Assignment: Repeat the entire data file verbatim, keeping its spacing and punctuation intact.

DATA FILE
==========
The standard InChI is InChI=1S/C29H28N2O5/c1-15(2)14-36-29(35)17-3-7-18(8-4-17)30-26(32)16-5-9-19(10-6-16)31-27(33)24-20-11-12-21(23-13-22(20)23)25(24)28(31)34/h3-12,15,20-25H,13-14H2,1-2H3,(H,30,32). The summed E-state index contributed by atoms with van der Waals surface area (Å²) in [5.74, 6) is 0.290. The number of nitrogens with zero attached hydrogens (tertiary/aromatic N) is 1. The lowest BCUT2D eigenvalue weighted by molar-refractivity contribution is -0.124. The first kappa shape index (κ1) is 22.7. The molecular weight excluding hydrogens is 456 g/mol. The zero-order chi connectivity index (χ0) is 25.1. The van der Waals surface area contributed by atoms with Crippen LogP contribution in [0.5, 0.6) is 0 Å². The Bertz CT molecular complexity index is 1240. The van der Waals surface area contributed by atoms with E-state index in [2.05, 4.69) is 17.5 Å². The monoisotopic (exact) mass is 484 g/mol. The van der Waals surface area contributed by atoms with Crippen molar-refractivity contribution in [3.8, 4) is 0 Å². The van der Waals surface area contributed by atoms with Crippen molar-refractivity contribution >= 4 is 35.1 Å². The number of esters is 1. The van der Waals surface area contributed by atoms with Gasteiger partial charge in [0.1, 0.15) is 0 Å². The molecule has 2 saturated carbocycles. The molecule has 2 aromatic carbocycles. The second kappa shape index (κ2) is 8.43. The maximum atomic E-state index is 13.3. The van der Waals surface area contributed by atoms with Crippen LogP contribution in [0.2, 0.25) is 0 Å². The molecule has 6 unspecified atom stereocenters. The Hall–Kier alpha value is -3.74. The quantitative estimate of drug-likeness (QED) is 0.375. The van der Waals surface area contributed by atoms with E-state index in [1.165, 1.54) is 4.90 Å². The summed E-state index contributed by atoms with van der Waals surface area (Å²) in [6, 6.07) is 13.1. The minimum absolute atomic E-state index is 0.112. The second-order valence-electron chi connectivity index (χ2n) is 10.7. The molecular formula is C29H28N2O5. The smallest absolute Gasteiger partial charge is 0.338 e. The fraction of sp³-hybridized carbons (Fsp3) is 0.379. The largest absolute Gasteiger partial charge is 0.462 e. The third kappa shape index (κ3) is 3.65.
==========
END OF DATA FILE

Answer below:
The standard InChI is InChI=1S/C29H28N2O5/c1-15(2)14-36-29(35)17-3-7-18(8-4-17)30-26(32)16-5-9-19(10-6-16)31-27(33)24-20-11-12-21(23-13-22(20)23)25(24)28(31)34/h3-12,15,20-25H,13-14H2,1-2H3,(H,30,32). The summed E-state index contributed by atoms with van der Waals surface area (Å²) in [5.74, 6) is 0.290. The number of nitrogens with zero attached hydrogens (tertiary/aromatic N) is 1. The lowest BCUT2D eigenvalue weighted by molar-refractivity contribution is -0.124. The first kappa shape index (κ1) is 22.7. The molecular weight excluding hydrogens is 456 g/mol. The zero-order chi connectivity index (χ0) is 25.1. The van der Waals surface area contributed by atoms with Crippen LogP contribution in [0.5, 0.6) is 0 Å². The Bertz CT molecular complexity index is 1240. The van der Waals surface area contributed by atoms with E-state index in [2.05, 4.69) is 17.5 Å². The monoisotopic (exact) mass is 484 g/mol. The van der Waals surface area contributed by atoms with Crippen molar-refractivity contribution in [3.8, 4) is 0 Å². The van der Waals surface area contributed by atoms with Crippen molar-refractivity contribution >= 4 is 35.1 Å². The number of esters is 1. The van der Waals surface area contributed by atoms with Gasteiger partial charge in [0.1, 0.15) is 0 Å². The molecule has 2 saturated carbocycles. The molecule has 2 aromatic carbocycles. The second kappa shape index (κ2) is 8.43. The maximum atomic E-state index is 13.3. The van der Waals surface area contributed by atoms with Crippen LogP contribution in [0.2, 0.25) is 0 Å². The molecule has 6 unspecified atom stereocenters. The Hall–Kier alpha value is -3.74. The quantitative estimate of drug-likeness (QED) is 0.375. The van der Waals surface area contributed by atoms with E-state index in [1.165, 1.54) is 4.90 Å². The summed E-state index contributed by atoms with van der Waals surface area (Å²) in [6, 6.07) is 13.1. The minimum absolute atomic E-state index is 0.112. The second-order valence-electron chi connectivity index (χ2n) is 10.7. The molecular formula is C29H28N2O5. The smallest absolute Gasteiger partial charge is 0.338 e. The fraction of sp³-hybridized carbons (Fsp3) is 0.379. The largest absolute Gasteiger partial charge is 0.462 e. The third kappa shape index (κ3) is 3.65.